Losing a leg to cancer as an 11-year-old wasn't enough to put Katrina Bungard off from standing up for others.
The Howick Local Board member had her left leg amputated above the knee due to bone cancer, and uses an artificial limb.
She told the Herald overcoming the devastating disease at such a young age gave her the drive to represent others who are disadvantaged.
"It changes you, you don't look at things like a carefree teenager who is just going with the flow. You think what am I here for and what am I going to do with my life.
"It certainly made me more determined to do the things I wanted to.
"I think that it's fair to say when any major health incident happens in someone's life you become acutely aware of the public health system and the issues around it."
A dearth of disabled candidates running for local body positions meant their concerns weren't being effectively handled, according to Bungard.
"We need to make sure we're engaging with the disabled community because isolation is a huge issue, which can lead to all sorts of other issues, including depression, family violence and other anti-social behaviour."
She said accessibility issues were always a problem for disabled people and even new facilities didn't always meet requirements.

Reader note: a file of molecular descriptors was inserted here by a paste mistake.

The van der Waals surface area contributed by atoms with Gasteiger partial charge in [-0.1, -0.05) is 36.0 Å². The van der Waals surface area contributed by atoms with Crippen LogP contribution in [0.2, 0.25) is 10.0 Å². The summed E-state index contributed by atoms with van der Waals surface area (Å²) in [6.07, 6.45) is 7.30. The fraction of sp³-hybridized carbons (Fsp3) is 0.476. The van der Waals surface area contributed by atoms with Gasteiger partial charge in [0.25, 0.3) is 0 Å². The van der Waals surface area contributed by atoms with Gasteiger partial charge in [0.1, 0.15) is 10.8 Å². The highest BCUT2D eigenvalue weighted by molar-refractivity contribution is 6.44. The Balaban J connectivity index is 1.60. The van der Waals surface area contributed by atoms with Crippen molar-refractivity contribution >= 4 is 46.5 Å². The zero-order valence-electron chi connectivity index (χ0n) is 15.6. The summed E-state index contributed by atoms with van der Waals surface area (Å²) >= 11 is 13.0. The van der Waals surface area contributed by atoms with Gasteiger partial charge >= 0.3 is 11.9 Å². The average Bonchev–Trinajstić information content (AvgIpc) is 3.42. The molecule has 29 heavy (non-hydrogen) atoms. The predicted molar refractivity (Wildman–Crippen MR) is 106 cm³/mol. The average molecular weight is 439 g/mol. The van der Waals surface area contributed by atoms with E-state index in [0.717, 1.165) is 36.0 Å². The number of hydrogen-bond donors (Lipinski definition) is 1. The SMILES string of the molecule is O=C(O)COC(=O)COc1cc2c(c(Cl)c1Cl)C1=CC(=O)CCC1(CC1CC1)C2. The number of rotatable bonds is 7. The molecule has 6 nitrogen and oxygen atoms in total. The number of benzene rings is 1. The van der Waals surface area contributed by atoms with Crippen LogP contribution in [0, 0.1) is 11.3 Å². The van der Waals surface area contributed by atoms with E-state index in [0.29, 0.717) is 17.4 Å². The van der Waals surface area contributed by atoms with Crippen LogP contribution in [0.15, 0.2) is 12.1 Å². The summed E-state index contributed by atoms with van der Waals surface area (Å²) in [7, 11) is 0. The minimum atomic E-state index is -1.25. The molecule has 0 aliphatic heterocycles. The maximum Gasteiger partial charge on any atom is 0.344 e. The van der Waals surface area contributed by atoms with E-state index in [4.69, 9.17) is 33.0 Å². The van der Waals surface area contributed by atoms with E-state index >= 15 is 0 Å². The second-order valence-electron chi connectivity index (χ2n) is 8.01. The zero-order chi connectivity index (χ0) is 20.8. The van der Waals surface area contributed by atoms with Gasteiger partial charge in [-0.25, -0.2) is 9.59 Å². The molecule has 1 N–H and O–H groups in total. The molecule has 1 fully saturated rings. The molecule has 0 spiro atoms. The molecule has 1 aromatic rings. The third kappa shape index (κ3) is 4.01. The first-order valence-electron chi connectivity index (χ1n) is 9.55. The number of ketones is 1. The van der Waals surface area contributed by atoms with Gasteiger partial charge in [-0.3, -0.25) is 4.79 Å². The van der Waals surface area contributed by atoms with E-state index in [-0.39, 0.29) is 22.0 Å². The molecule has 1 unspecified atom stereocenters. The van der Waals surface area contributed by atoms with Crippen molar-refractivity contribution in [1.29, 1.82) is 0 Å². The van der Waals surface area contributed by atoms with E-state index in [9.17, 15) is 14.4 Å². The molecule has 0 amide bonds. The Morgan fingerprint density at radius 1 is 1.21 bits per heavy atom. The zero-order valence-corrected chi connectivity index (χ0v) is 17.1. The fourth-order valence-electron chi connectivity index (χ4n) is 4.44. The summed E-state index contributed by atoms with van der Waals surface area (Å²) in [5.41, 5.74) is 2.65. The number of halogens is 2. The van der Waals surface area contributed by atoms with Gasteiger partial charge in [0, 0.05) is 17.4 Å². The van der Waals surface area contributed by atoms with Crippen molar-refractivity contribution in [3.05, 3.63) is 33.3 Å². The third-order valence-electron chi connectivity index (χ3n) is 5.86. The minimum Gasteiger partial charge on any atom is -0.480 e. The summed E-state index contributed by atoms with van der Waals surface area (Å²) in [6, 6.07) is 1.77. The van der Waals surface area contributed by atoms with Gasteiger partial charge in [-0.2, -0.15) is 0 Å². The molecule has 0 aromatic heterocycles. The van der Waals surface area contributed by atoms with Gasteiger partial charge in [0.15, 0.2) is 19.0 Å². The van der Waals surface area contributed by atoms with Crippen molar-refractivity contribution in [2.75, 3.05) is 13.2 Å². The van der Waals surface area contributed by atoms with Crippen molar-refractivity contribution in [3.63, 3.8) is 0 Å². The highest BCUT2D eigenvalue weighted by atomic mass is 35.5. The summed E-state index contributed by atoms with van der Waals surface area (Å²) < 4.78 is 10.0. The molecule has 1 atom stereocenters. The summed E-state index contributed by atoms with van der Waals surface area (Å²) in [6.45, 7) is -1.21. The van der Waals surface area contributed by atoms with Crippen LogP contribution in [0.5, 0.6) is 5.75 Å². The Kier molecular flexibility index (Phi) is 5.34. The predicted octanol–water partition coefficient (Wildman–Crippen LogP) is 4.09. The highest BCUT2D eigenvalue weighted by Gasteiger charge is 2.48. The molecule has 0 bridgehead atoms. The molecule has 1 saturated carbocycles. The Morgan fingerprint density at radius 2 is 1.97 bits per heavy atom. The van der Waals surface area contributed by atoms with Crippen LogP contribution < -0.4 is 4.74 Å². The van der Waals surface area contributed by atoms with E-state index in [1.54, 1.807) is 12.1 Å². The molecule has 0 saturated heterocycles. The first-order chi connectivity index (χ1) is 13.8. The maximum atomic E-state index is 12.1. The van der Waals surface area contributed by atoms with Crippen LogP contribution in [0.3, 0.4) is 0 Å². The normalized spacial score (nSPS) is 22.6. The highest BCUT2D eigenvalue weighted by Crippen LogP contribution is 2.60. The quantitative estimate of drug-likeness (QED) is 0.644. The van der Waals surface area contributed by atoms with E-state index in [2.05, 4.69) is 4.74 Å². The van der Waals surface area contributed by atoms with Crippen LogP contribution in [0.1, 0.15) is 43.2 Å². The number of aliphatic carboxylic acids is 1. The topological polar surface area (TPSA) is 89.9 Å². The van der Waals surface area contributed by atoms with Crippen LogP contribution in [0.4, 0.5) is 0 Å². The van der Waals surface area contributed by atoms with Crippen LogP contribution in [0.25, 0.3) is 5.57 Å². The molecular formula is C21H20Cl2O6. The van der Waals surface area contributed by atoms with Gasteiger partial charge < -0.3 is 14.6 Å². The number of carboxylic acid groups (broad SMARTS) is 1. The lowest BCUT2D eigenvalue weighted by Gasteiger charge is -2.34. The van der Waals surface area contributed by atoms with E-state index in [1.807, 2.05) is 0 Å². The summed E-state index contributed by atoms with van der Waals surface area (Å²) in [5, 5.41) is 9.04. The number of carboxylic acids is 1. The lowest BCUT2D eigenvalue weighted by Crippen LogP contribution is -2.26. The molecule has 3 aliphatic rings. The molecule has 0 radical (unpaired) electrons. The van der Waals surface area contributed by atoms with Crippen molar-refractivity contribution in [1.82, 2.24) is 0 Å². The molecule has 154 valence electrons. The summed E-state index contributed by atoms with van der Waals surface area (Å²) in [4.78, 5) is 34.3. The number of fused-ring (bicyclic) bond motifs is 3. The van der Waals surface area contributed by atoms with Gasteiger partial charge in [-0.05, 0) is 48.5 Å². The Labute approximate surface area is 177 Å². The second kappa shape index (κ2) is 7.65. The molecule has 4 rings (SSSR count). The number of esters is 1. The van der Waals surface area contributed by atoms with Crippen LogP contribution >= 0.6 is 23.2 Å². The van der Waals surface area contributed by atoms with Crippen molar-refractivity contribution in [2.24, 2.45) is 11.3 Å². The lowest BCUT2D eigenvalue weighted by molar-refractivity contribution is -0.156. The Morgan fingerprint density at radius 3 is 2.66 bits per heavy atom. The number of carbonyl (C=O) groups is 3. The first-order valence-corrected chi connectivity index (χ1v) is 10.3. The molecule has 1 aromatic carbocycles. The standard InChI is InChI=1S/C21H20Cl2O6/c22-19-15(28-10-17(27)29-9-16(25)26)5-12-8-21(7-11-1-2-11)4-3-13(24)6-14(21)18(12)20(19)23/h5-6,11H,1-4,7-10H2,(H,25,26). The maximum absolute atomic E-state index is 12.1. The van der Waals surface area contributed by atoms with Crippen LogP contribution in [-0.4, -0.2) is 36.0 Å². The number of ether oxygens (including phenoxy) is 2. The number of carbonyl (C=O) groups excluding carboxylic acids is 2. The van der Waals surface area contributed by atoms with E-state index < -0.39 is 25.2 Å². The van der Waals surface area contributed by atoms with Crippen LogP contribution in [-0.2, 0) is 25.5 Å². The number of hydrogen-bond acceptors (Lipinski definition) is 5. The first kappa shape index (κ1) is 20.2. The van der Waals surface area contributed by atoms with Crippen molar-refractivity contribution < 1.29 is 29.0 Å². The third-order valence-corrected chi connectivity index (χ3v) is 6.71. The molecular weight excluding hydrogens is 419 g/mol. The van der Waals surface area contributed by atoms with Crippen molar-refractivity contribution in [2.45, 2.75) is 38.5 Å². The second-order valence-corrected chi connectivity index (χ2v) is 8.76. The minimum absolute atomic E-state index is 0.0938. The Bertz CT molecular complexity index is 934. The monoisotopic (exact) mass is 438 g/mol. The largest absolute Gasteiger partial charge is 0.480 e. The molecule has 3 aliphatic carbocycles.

"Minimum building requirements to meet accessibility aren't ideal, they're a minimum and they often just meet that minimum.
"We need to build to a more ideal level, it's an area that is lacking not just in council facilities but all facilities. We need to facilitate independent living.
"There's room for improvement in council facilities, many are outdated and more rigorous audits are needed."
Bungard said the blueprint for the city's development - the Unitary Plan - doesn't necessarily pose a hindrance to the disabled community, despite its emphasis on compact living and taller buildings.
"It doesn't have to be an issue, good design is good design. There's no problem with building higher buildings as long as they're accessible buildings.
"A big problem I've found as an amputee is surface quality ... the flooring might be made to look nice but it can be hard to walk on, so as long as apartment buildings have adequate lifts and people can get up and down, particularly with newer modern buildings."
A disability advisory panel appointed by the mayor exists to support Auckland Council with support on disability issues.
Bungard said the establishment of the panel was "great", but it could be working more effectively with the governing body.
Colleen Brown is a member of the advisory panel, and said there needs to be a change in attitude amongst the community in regards to disabled issues.
"No one talks about [the disabled community], there needs to be more awareness out there."
She is pleased with the panel's work, but said it was sometimes hard to communicate with council-controlled organisations such as Auckland Transport.
Ezekiel Robson is running for a spot on the Manurewa Local Board and has a vision impairment.
He is part of a group called My Voice Matters, which aims to make disabled people more engaged in local body elections.
"It's important work, 20 per cent identify as being disabled and there are barriers to the equal political participation for that 20 per cent.
"It's quite alarming there are not many candidates standing on disability rights platforms."
Robson said his disability will have no impact on his ability to serve constituents should he be elected, and he would use a tablet to enlarge council documents in order to read them.